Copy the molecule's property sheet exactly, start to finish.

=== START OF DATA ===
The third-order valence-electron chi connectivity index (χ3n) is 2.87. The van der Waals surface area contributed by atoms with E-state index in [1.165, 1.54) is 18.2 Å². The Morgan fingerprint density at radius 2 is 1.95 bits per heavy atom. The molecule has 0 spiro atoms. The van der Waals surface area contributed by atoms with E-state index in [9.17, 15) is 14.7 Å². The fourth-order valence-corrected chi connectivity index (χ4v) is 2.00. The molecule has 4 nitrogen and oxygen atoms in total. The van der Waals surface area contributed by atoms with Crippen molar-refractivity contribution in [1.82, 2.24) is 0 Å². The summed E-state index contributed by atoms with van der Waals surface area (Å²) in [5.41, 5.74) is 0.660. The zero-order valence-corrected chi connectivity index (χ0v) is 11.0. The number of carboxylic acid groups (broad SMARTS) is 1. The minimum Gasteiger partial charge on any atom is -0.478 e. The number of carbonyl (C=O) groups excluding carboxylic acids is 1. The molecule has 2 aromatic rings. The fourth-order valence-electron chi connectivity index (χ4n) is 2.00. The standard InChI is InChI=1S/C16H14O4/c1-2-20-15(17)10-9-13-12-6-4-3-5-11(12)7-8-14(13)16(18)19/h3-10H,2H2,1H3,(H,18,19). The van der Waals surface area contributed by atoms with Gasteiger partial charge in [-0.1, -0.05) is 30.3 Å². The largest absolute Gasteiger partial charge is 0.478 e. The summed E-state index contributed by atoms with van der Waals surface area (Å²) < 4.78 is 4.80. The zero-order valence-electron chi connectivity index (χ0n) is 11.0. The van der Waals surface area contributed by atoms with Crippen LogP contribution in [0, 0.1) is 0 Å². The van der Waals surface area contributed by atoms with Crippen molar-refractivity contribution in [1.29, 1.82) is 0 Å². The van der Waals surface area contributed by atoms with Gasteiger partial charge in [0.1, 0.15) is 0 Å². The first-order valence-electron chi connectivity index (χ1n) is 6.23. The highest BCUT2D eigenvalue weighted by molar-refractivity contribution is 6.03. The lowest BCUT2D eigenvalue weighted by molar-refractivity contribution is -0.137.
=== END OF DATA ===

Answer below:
The third-order valence-electron chi connectivity index (χ3n) is 2.87. The van der Waals surface area contributed by atoms with E-state index in [1.165, 1.54) is 18.2 Å². The Morgan fingerprint density at radius 2 is 1.95 bits per heavy atom. The molecule has 0 spiro atoms. The van der Waals surface area contributed by atoms with E-state index in [9.17, 15) is 14.7 Å². The fourth-order valence-corrected chi connectivity index (χ4v) is 2.00. The molecule has 4 nitrogen and oxygen atoms in total. The van der Waals surface area contributed by atoms with Crippen molar-refractivity contribution in [1.82, 2.24) is 0 Å². The summed E-state index contributed by atoms with van der Waals surface area (Å²) in [5.41, 5.74) is 0.660. The zero-order valence-corrected chi connectivity index (χ0v) is 11.0. The number of carboxylic acid groups (broad SMARTS) is 1. The minimum Gasteiger partial charge on any atom is -0.478 e. The number of carbonyl (C=O) groups excluding carboxylic acids is 1. The molecule has 2 aromatic rings. The fourth-order valence-electron chi connectivity index (χ4n) is 2.00. The standard InChI is InChI=1S/C16H14O4/c1-2-20-15(17)10-9-13-12-6-4-3-5-11(12)7-8-14(13)16(18)19/h3-10H,2H2,1H3,(H,18,19). The van der Waals surface area contributed by atoms with Gasteiger partial charge in [-0.1, -0.05) is 30.3 Å². The largest absolute Gasteiger partial charge is 0.478 e. The summed E-state index contributed by atoms with van der Waals surface area (Å²) < 4.78 is 4.80. The zero-order valence-electron chi connectivity index (χ0n) is 11.0. The van der Waals surface area contributed by atoms with Crippen LogP contribution in [0, 0.1) is 0 Å². The van der Waals surface area contributed by atoms with Crippen molar-refractivity contribution in [1.29, 1.82) is 0 Å². The van der Waals surface area contributed by atoms with Gasteiger partial charge in [0.1, 0.15) is 0 Å². The first-order valence-electron chi connectivity index (χ1n) is 6.23. The highest BCUT2D eigenvalue weighted by molar-refractivity contribution is 6.03. The lowest BCUT2D eigenvalue weighted by molar-refractivity contribution is -0.137.